In the future, increased demands for high-quality fresh
water supplies will translate into voluntary and, ultimately,
regulatory mandates. These constraints will require facilities to limit or to reduce
withdrawal volumes from the local watershed. Plant personnel in
southeast Texas have been living this scenario as a severe
drought continues to compromise the quality and
quantity of fresh water. However, implementing
temporary solutions is not the same as crafting permanent
A reasonable approach.
Water-reuse projects are typically long-term efforts. They
require a significant amount of analysis before making any
capital project commitments. The initial
efforts will require participation by a broad range of
personnel: technical service, operations, water treatment
suppliers and outside experts.
Optimize present utility/process water systems.
This step is considered a low-hanging fruit action
item: reducing water usage that requires minimal analysis and
operational changes with little or no capital investment. Your
chemical supplier may be willing to assist in identifying
opportunities to improve system reliability with innovative
treatment strategies. Typical examples include excessively long
times for the final rinse of softeners and demineralizers, low
recovery rates for reverse osmosis and high blowdown rates in
Construct a water and wastewater balance.
Most plants have a validated steam balance, but few facilities have an analogous water
and wastewater balance. A water balance starts with a process
flow sheet that includes the dynamic variability of flowrates.
Ideally, this balance would include specification limits for
each stream: pressure, temperature, pH and contaminant
Constructing and validating this water balance is not a
trivial task. For a medium-sized refinery, it requires several
hundred hours by a process engineer who is knowledgeable about
the utility water system. Validating the data is especially
difficult because water systems have few flowmeters or
historical flowrate data.
Estimating the requirements for utility water can be
difficult because flowrates may be highly variable due to
seasonal demand. Plant managers should consider temporarily or
permanently installing recording flowmeters to gather data for
a significant period. The information will help to understand
the seasonal and operational variability of water
Tabulate the costs of water and water treatment.
Accurate calculations of unit costs for withdraw, treatment
and charge of water and wastewater will require crafting
defensible economic analyses to justify water reuse projects. Plant and project
personnel must agree on the components for the unit costs. What
set of costs constitute total cost of ownership? Is it a
combination of direct costs and allocated overhead costs or
something else? Some examples include the cost of heat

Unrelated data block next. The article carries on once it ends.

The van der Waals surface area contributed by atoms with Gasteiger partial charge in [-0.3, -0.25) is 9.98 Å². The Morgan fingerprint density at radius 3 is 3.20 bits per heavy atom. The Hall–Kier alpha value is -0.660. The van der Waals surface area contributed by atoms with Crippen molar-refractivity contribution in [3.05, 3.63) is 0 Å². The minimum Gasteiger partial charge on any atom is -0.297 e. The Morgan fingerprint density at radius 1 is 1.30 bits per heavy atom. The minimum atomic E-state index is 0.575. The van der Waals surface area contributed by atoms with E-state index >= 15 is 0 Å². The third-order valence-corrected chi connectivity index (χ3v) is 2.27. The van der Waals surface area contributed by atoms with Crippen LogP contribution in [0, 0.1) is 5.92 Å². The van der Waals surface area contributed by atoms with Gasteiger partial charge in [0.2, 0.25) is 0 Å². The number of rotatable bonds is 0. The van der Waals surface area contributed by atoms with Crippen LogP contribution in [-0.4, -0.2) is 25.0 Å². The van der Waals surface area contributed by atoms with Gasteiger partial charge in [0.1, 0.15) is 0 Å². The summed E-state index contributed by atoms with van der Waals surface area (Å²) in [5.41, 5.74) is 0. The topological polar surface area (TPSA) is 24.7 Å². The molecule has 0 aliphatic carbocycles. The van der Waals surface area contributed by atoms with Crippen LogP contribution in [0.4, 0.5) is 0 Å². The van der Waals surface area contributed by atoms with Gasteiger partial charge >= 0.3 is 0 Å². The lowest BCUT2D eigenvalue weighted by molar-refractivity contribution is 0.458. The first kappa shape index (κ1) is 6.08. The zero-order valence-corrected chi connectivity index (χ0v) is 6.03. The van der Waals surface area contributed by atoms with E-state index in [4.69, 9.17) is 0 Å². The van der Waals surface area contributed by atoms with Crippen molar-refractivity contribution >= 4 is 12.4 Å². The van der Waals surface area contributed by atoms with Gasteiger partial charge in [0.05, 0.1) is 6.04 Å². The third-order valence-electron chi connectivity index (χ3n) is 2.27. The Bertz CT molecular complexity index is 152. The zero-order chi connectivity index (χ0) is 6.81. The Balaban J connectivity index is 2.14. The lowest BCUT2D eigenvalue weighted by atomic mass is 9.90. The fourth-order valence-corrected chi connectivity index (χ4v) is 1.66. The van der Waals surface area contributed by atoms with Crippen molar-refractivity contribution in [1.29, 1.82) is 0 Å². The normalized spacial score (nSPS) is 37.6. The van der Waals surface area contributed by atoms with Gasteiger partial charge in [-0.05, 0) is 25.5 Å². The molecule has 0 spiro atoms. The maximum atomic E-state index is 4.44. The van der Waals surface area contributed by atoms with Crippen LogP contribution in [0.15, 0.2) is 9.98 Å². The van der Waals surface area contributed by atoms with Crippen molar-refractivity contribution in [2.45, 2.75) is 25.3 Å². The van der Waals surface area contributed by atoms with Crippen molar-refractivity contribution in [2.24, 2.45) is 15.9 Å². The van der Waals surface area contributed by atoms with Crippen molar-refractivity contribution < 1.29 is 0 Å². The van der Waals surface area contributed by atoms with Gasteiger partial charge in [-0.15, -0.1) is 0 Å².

exchanger cleaning and electrical pumping costs. If you are
forecasting costs for future years, is there a standard
escalation factor included?
Map the water and wastewater streams.
Sometimes, the most cost-effective solution is reuse of a
single wastewater stream within the plant. Consequently, the
proximity of the wastewater stream and the reuse candidate is
important. A map of the water and wastewater flows is essential
to evaluate the feasibility of water reuse recommendations.
Ideally, this map would include additional information about
water and wastewater streams, including equipment (pumps,
storage tanks, sample points) and operating characteristics
(pressures, flowrates and temperatures).
Conduct scenario planning.
Consider all of the alternative water sources such as storm
water and treated wastewater from your facility and/or
neighboring facilities. Ensure that all
contingencies are considered, including increasingly stringent
regulations for effluent quality and restrictions on withdrawal
volumes from the watershed.
Assess the risks to your utility water systems.
Water reuse projects inevitably involve trade-offs between
the expense and complexity of re-treatment and the impact of
modifying the water-quality specification for a proposed
application. Therefore, it is important to understand the
current vulnerabilities of your utility water units. Likewise,
the reuse project should ensure that the
expected changes in water quality do not inadvertently
compromise system reliability or operability under
all anticipated conditions. For example, a reduction
in water quality for a boiler or a cooling tower may result
in higher blowdown (reduction in water and energy efficiency).
It may also reduce heat transfer efficiency due to greater
scaling, thus increasing operating costs for the cooling
Similar to the previous plant efforts to benchmark and to
improve energy efficiency, water reuse will become a strategic
initiative. Water reuse will be an integral part of sustaining
and improving competitiveness in manufacturing. The quality and
availability of water are declining, while the cost for fresh
water is increasing. HP
Loraine A. Huchler is president of
MarTech Systems, Inc., a consulting firm that
provides technical advisory services to manage risk
and optimize energy and water-related systems
including steam, cooling and wastewater in refineries
and petrochemical plants. She
holds a BS degree in chemical engineering, along with
professional engineering licenses in New Jersey and
Maryland, and is a certified management consultant.
She can be reached at